YOUNGSTOWN Professor discusses religion, abortion
The educator said he teaches that abortion is reasonable.
By D.A. WILKINSON
VINDICATOR RELIGION EDITOR
YOUNGSTOWN -- Dr. Daniel C. Maguire has a new take on the old battle between religion and contraception and abortion.
Opponents of reproduction rights have one reading of spiritual texts on that subject, while others have another.
So, he says, lets quit fighting since there are rich traditions for each side.
Maguire is the author of "Sacred Choices: The Right to Contraception and Abortion in Ten World Religions." He's a professor of moral theological ethics at Marquette University in Milwaukee.
Christians, Jews, Muslims and people of other faiths have contraception and abortion rights positions, he argues in the book he discussed at a Friday luncheon at the Jewish Community Center.
The luncheon, sponsored by Planned Parenthood of Mahoning Valley Inc., was picketed by a handful of anti-abortion protesters.
Reasonable: And Maguire made his position clear: "I teach abortion is reasonable."
Humans are the only species that can control their fertility, the educator said, adding that all religions have become involved in the debate over reproductive rights.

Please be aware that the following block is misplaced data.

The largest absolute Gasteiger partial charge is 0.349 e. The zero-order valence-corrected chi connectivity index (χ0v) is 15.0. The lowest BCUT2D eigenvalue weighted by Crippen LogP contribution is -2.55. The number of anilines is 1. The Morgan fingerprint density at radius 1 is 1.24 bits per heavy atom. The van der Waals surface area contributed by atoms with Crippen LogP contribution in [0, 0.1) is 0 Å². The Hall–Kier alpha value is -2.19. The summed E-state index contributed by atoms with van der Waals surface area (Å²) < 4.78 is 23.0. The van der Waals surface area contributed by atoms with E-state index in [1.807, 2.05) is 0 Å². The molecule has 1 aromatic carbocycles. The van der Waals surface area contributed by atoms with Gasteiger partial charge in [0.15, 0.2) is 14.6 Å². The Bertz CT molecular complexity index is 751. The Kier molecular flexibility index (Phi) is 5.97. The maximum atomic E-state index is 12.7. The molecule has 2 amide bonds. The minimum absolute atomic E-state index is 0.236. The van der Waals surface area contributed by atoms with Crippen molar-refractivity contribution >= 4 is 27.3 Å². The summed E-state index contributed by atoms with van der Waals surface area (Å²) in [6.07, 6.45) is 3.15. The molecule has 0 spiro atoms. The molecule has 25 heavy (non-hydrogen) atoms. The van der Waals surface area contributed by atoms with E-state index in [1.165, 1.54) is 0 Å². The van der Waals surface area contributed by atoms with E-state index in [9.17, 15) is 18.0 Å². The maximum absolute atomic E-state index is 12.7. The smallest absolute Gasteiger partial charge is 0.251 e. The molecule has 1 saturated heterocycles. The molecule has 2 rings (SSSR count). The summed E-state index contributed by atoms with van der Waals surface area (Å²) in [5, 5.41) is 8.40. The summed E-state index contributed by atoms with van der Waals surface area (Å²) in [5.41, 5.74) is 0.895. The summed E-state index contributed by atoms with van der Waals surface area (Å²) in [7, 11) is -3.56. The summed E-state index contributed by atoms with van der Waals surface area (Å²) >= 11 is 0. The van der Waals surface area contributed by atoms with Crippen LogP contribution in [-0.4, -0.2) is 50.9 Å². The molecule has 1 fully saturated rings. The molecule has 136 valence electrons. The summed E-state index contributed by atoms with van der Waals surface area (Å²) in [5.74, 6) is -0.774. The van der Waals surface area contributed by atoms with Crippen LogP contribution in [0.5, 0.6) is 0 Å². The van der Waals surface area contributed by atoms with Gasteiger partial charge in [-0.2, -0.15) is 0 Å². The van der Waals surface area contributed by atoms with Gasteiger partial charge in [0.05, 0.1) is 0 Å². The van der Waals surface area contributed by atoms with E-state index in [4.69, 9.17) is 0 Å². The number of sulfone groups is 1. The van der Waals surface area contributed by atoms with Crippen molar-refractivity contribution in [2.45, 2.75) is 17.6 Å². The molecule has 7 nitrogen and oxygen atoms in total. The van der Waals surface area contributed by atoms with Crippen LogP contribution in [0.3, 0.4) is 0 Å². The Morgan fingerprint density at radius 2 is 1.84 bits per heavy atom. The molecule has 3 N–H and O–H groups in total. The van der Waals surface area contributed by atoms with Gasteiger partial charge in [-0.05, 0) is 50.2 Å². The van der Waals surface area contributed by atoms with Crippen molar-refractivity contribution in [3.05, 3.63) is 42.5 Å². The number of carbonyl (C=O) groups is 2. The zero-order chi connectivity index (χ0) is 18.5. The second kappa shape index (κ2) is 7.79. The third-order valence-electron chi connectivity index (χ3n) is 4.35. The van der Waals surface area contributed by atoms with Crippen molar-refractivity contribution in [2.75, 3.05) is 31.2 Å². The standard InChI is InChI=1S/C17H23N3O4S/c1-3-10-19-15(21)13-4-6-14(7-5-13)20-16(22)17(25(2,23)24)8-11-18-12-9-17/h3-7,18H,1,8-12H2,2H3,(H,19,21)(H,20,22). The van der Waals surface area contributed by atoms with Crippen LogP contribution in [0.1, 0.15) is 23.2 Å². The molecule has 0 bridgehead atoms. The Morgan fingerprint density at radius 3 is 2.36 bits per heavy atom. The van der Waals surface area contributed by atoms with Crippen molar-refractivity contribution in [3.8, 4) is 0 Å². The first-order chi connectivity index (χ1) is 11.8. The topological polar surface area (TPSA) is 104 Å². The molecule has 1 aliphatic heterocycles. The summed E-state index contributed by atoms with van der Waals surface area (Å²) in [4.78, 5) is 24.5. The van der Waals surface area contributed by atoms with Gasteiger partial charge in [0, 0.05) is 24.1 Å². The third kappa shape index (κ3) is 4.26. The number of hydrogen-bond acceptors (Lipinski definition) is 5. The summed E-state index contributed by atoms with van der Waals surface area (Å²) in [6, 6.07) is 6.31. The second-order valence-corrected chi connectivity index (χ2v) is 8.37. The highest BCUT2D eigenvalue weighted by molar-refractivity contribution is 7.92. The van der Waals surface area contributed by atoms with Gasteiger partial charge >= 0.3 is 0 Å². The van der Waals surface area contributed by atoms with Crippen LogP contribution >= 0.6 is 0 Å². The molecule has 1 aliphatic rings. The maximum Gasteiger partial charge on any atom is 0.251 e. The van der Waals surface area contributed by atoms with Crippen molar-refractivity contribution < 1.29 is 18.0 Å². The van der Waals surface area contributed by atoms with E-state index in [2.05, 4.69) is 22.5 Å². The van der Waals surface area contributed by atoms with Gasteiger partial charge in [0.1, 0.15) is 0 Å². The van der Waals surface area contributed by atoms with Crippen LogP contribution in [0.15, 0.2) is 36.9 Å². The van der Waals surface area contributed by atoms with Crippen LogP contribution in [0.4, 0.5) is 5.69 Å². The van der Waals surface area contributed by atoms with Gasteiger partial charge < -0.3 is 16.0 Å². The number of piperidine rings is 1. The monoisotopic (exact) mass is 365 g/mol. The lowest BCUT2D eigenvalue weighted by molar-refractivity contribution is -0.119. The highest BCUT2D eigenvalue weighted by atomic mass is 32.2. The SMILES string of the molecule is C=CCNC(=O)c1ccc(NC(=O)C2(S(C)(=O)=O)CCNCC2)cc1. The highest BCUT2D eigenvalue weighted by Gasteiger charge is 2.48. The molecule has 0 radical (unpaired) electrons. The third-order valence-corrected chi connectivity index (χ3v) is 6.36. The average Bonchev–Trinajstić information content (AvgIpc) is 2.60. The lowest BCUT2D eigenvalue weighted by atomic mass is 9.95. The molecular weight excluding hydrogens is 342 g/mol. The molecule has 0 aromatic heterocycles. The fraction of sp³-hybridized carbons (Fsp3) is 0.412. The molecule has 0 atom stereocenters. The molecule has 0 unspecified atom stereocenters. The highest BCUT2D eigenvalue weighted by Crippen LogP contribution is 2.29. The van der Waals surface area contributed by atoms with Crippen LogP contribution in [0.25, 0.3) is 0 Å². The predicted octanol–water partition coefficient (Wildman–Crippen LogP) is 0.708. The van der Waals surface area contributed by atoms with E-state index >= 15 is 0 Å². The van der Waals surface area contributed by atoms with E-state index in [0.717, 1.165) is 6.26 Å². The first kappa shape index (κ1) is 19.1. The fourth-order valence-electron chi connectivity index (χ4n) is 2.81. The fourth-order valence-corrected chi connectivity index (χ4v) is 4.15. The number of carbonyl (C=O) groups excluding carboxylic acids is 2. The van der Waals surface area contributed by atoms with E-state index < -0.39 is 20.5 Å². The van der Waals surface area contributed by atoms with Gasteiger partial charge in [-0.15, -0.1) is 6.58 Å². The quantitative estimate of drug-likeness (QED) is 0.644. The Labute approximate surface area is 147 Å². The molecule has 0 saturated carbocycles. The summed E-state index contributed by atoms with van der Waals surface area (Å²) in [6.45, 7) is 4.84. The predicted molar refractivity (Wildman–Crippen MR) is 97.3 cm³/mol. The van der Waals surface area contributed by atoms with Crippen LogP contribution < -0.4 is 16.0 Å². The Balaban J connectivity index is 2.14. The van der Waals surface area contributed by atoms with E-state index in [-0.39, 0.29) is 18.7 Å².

The educator cautioned against religions that are cults, since, "What a cult does is take your mind away."
Maguire said religions "are the sources of wisdom, sources of mischief and sources of nonsense, and you have to sort it out."
He compared reproductive issues to the concept of lending money for interest, which had been banned in some faiths. Church members pressed for the right to lend money to be repaid with interest, and the churches eventually followed, the educator said.
Exceptions: Likewise, fighting a war is an exception to the Christian commandment not to kill.
"It is the nature of moral principles to have exceptions," Maguire said.
St. Antonius was canonized by the Catholic Church in the 15th century. He wrote on allowing abortion, as did other Catholics in the past.
"I'd make him the patron saint of choice," Maguire said. "I have students who will say to me when they hear more of this openness in the Catholic tradition, 'You know, I could remain a Catholic.' The church is not like a straitjacket that the [Catholic] hierarchy makes it look."
As a practical matter, many people make their choices on reproductive issues without listening to their faith leaders, he acknowledged.
Italy's birth rate is below the level needed to replace its current population, he said, adding, "That's not due to chastity."
He said denominations are beginning to divide informally, such as the Jewish faith did formally along a conservative to liberal spectrum.
A person may go to one church in a denomination where contraceptive rights are accepted, while those beliefs at another denomination might get a person thrown out, he said.